Patience With God:
Faith for People Who Don’t Like Religion (or Atheism) by Frank Schaeffer, Da Capo Press, 230 pages
If you’ve ever struggled to explain the concept of white Christian privilege to a white Christian fundamentalist who earnestly believes she values religious freedom on one weekend and the next weekend tried to convince an atheist why the higher-power-oriented Alcoholics Anonymous is still worth a shot if it means getting sober for her
kid, then this book might be for you. Patience With God: Faith for People Who Don’t Like Religion (or
Atheism) is the middle ground between Rick Warren and Christopher Hitchens, a measured alternative to what has begun to feel like strictly black-and-white arguments that conflate religion with politics, assume all Christians have identical beliefs, and seem to require all Americans to make a dichotomous choice between moral tradition and Godless progress.
Frank Schaeffer grew up in L’Abri Fellowship, an American religious community led by his parents and headquartered in Switzerland. He was ineptly home-schooled until he was 10 years old and then sent, as a functional illiterate, to boarding school in England, which turned out to be a mind-and soul-expanding experience that he writes about at length in Patience With God. He spent his early adulthood as an evangelist but eventually lost his fundamentalist faith and broke with his family’s business. He has written in more detail about his upbringing and personal transformation in his other books, Keeping Faith and Crazy for God. Now he explores the concept of faith by discussing what he sees as the hypocrisy and repression inherent in fundamentalism, which makes salvation exclusionary, and the privileged condescension of “new atheism” — as espoused by such writer-personalities as Richard Dawkins and the aforementioned Hitchens — which reduces existence to a series of accidents and denies the psychological necessity of cosmic mystery.
The book is heavily weighted toward JudeoChristian ideology, but Schaeffer’s method of exploration doesn’t rule out other religions or worldviews. He is not concerned here with religion as a tool of political oppression, and he makes it clear that, in that context, he prefers the outlook of the New Atheists because, with a few exceptions, this school of thought doesn’t generally advocate for the eradication of other human beings. His main theme is the vastness of the universe and the hubris of people who profess to have definitive answers to life’s biggest unanswered questions. In the prologue, he writes, “I believe that the ideological opposites that I’ll be talking about — atheism and fundamentalist religion — often share the same fallacy: truth claims that reek of false certainties.” He says there is an alternative that “actually matches the way life is lived rather than how we usually talk about belief. I call that alternative ‘hopeful certainty.’” But he isn’t trying to make converts. “I offer no proofs. There are none. When talking about the unknowable, pretending to have the facts is about as useful as winning a medal from the Wizard of Oz.” Schaeffer’s voice is casual but firm. You don’t have to agree with him, but he isn’t easily dismissed. He is intimately familiar with evangelical fundamentalism as a way of life (and lucrative career track), and he has spent decades on what feels like a rigorous questioning of his own beliefs as well as why so many people — even atheists themselves — turn to the idea of a “something” behind the creation of the universe, whether the god in question is God or Science.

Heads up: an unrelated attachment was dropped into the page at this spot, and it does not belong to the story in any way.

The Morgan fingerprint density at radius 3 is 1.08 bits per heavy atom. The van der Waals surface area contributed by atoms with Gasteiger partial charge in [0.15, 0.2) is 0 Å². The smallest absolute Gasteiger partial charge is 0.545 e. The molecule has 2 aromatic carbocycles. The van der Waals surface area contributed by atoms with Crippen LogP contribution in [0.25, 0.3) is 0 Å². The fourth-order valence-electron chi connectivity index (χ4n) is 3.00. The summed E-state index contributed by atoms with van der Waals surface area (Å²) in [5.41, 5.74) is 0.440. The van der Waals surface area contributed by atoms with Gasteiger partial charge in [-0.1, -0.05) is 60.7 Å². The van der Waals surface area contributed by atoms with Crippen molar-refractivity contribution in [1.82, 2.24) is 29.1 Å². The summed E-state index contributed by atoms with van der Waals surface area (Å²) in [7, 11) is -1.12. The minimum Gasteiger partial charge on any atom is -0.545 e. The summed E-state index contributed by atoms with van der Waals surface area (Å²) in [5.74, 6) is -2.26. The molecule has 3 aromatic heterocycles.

Each chapter begins with a quote from Søren Kierkegaard and takes on a different argument or aspect of fundamentalism or atheism, though in the book’s second half Schaeffer uses stories from his life to illustrate the largeness of God and the ineffectiveness of reducing God to an all-or-nothing proposition. His views on the New Atheists are scathing: he equates Dawkins with the worst of the self-aggrandizing televangelists, noting that his followers buy merchandise worth thousands of dollars from his website, including wearable items designed as conversation starters in order to witness to strangers — a tool often used by evangelical Christians. He has no patience for Rick Warren, either, founder of the mega-church Saddleback. “His church is very much about him,” Schaeffer writes. “He’s the star in a cult of personality that fits the celebrity-worshipping temper of our times.”
My fundamentalist friend withdrew from our conversation after realizing I advocate for mystery over finite answers, and my atheist friend has begun to see science as a power possibly greater than herself — but before I read Schaeffer’s book, I was unable to articulate my frustration. Schaeffer identifies the place where so many of us sit, rim-rocked between the hard and fast beliefs of the people we love the most: “As a person of faith — both chosen and inherited — where do I fit as a writer? ... Where do love and mystery and mercy fit in the literalist-minded armed camp of atheist against believer, when the whole debate is tinged with a deadly fear of the other?”